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HIPAA and Football Heroes

When a public figure like Damar Hamlin is injured and 23 million people are watching, does he have any HIPAA privacy rights left?

We watched in real time as medics and doctors assisted Damar on the field, and then we heard medical updates later that day and as the days went by. Why was this information public? Who made the decisions about when and what to disclose – was it the media, the NFL, the hospital or Damar’s family? Does it matter?

A shocking injury like this grabs the public’s attention. There was a huge outpouring of grief, compassion and concern nationwide among football fans and non-fans. A big swath of the public is invested and interested in football and even if we don’t watch it all the time – it’s undeniably part of this country’s popular culture.

The NFL disseminates massive amounts of public information about the games and the players, and much of it is personal because fans are invested in the players, and are curious. NFL players surrender a certain amount of privacy in their contracts in exchange for their employment in the public arena. But when it comes to medical privacy, HIPAA governs what healthcare providers can disclose, not the NFL contract.

The HIPAA Privacy Rule Sets the Stage

The fundamental rule is that covered entities may not disclose an individual’s protected health information (PHI) without authorization to anyone except the individual to whom it belongs. There are three exceptions, namely, it may be used or disclosed for purposes of treatmentpayment or health care operations. 

The NFL is not a covered entity so it is not governed by HIPAA. News media outlets are not covered entities and are not governed by HIPAA. There are other state privacy laws, and as mentioned, there is likely a contract that outlines how publicity and privacy will be handled for an NFL player by his employer.

So all the initial news reports from various news outlets covering the game did not violate HIPAA when reporting information they received from the Buffalo Bills organization or the NFL. The Bills and the NFL did not violate HIPAA because they are not covered entities either. HIPAA only applies to the doctors, the medics and the hospital.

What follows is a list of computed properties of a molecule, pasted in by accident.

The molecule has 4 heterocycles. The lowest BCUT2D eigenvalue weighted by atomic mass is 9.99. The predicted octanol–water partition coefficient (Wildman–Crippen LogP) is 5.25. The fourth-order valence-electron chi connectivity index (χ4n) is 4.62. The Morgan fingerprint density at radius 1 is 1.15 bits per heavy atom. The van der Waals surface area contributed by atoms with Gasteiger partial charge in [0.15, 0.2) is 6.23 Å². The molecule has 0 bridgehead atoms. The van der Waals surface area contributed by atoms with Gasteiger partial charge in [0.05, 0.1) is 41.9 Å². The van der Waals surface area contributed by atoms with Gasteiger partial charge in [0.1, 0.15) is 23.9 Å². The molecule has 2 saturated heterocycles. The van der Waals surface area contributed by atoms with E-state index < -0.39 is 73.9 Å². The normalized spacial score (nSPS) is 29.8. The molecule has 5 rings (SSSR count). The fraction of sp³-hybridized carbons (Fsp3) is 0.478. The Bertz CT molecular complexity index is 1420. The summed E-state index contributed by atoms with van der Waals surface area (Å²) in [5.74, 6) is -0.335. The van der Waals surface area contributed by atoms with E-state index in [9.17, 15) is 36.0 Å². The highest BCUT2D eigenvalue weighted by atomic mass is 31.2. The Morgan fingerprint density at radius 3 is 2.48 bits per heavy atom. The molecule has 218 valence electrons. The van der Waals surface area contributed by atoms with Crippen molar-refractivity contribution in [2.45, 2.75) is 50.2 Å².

Celebrities Have the Same Rights to Medical Privacy as the Rest of Us

Although hospital spokespersons and treating physicians generally are the ones speaking publicly about the patients’ medical condition, they are doing so strictly in line with an authorization provided by the patient. It is never appropriate for a health care provider to reveal more than what has been authorized.

The reason we’ve been hearing details about Damar Hamlin’s condition is likely because he and his family chose to allow the information to be disclosed. In the beginning he was unable to communicate, so a family member or close friend may have been serving as his personal representative and gave the authorization on his behalf.

From the time of his injury on January 2 until today, January 10, University of Cincinnati Medical Center regularly gave press conferences to update the public about Damar’s condition, and likely did so because Damar (or his personal representative) had consented to, or authorized these updates. By January 8, Damar was tweeting his own messages to fans, including pictures of himself in recovery. He has the freedom to do that because he may choose to share information about himself without violating HIPAA.

Key Takeaway about HIPAA and Celebrities

Because someone is in the public eye does not mean the public is entitled to private medical information about them. We learned details about Damar Hamlin’s condition because he consented to our learning about it.

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Maggie Hales

Maggie Hales is a lawyer focusing on health information privacy and security. As CEO of ET&C Group LLC she advises health care providers and business associates in 36 states, Canada, Egypt, India and the EU, using The HIPAA E-Tool® to deliver up to date policies, forms and training on everything related to HIPAA compliance.

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